The original Brembos and brake lines are also the original Evo fare. The suspension and bushings are stock and starting to show their age too, and the car sits at the standard rally-spec ride height. Aside from horrid ‘eye-lids’ covering the headlights, which I have every intention of getting rid of, the exterior hasn’t been tampered with.
I can’t really see myself doing anything drastic to the interior; there’s no risk of every confusing your surroundings with the cabin of a luxury vehicle, but it’s nice enough and most importantly functional. The leather-finished Recaros provide a comfortable ride and do their best to add some appeal to what’s essentially the ‘fast version’ of the very mundane, cattle class Lancer the platform is based on. I don’t mind not being surrounded by opulence, but I do take some issue with how cheap and tacky the faux-carbon interior trim is, so I’d like to address that at some point.
A set of bronze 17-inch RAYS Volk Racing CE28Ns, which I foolishly rubber-dipped matte black, finish off the build as it sits right now. While the 17s are the perfect size for track action, a set of larger 18-inch rims that’ll do a better job of filling the cavernous wheels arches during daily duties are on my list of improvements.
The Game Plan
I’m not even slightly interested in creating a show car; I’m not aiming to break track records either. If I’m honest, I’d probably prefer it if what we do here doesn’t ‘break the internetz.’ The game plan is simple: I want to find the perfect balance between a reliable daily driver and a capable weekend warrior. Hopefully, the upgrades I end up doing will be relevant and helpful to some of you out there.
Obviously, the happy medium between these two duties is a sliding scale that’s likely to be different for all of us. Hell, even what I consider ‘ideal’ right now is likely to change as both the car and my driving skills (hopefully) evolve. So how will we know when it’s finished? I’m not sure yet, but I’ll keep you posted.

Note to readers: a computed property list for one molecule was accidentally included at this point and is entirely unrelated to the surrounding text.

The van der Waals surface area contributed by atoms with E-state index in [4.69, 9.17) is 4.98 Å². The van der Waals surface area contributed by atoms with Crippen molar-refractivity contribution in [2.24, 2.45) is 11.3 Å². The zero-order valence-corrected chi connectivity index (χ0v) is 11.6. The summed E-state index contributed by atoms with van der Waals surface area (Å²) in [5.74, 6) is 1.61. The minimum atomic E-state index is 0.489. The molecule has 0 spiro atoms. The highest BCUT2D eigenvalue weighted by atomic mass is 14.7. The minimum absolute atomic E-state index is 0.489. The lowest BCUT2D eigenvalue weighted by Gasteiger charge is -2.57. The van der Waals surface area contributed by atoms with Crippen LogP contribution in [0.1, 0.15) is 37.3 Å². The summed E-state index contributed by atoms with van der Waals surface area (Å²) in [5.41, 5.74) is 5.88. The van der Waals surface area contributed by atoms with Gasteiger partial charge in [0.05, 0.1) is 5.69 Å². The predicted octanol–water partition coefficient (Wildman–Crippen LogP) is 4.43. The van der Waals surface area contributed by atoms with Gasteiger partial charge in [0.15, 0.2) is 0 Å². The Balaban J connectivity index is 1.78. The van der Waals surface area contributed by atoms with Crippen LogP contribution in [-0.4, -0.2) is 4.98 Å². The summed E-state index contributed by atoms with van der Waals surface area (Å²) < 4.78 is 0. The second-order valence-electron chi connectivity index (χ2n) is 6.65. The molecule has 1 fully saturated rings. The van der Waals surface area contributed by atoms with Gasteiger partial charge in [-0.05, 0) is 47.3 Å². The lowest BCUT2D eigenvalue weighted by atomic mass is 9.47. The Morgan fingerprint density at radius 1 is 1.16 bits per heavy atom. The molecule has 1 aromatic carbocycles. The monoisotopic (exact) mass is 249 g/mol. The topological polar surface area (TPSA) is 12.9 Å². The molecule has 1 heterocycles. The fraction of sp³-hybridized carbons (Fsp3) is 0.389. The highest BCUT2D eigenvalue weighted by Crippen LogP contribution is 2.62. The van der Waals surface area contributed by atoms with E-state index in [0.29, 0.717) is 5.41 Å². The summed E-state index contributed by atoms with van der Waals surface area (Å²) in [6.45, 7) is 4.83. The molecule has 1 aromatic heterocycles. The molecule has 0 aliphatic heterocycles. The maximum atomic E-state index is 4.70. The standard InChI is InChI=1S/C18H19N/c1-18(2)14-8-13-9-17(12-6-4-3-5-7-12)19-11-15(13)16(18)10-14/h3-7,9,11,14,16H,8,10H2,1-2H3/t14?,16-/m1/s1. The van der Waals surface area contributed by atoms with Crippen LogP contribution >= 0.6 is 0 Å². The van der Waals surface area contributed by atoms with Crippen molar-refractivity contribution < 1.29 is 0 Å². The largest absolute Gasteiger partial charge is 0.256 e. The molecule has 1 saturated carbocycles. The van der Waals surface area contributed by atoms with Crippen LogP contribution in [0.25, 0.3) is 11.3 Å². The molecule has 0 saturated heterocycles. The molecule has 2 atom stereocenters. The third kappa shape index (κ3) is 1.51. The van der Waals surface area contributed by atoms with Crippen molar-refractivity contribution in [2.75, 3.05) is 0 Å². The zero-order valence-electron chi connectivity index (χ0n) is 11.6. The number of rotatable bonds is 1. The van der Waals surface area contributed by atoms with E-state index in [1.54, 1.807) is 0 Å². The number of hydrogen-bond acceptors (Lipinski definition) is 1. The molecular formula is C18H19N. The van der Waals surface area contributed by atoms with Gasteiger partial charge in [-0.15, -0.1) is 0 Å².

I’ve already taken steps and kicked the game plan into action. If the Evo is going under the Speedhunters spotlight, it needs to at very least look the part, and just last week I shipped the car to Ayman at Leading Edge Detailing. I’ve been following Ayman’s work on social channels since watching him detail the Pagani Huayra BC at last year’s World Time Attack Challenge, and he’s something of a magician when it comes to restoring paint.
Ayman had the Evo for two days. The first day was all about repairing the 12 years of abuse from Australia’s harsh environment and lazy owners (current owner included), which meant a proper foam wash, clay bar and paint correction.
The second day was all about protection from further deterioration and to help make maintenance easier in the future. Two coats of IGL Coating’s Kenzo silica paint protection was applied and baked onto the freshly corrected paint. The two days were punctuated with fun little update photos that teased me with how good it was looking. Ayman’s game worked a little too well; I couldn’t take the suspense and arrived earlier than expected to check out the results of his hard work first-hand. Needless to say, I was impressed. I don’t think I’ve ever owned a car in this condition before.
Once the coating sets, it forms a ceramic, glass-like layer that acts as a protective barrier between the elements and my paint and looks absolutely amazing. I’m assured by Ayman that it’ll stay looking good for years to come too.
Amused by my reaction to how well the the paint scrubbed up, Ayman challenged me to check it out in natural light. Apparently the lighting setup in his garage was purpose built to show imperfections, and the paint still looked ‘terrible’ compared how it’d appear in natural light. He was right – I’d never seen a finer reflected sunset before.
After spending years behind a camera striving to eliminate as many reflections and distracting elements as possible, it was time to do the exact opposite. I had a lot of fun walking around my Nine hunting out as many distracting reflections as possible to help illustrate the final results.
We’ve only just begun the process and I’m already looking forward to what’s next.
Next up, the car get’s an official name with new vanity plates (feel free to drop your guesses or suggestions in the comments section below.) I’ve also got a brand new set of tires to test out, and most importantly, I’ll be doing some first-hand Speedhunting on the same circuit at Sydney Motorsport Park that’s used for WTAC. Watch out Tarzan Yamada and Under Suzuki, you may have some new competition!
Cutting Room Floor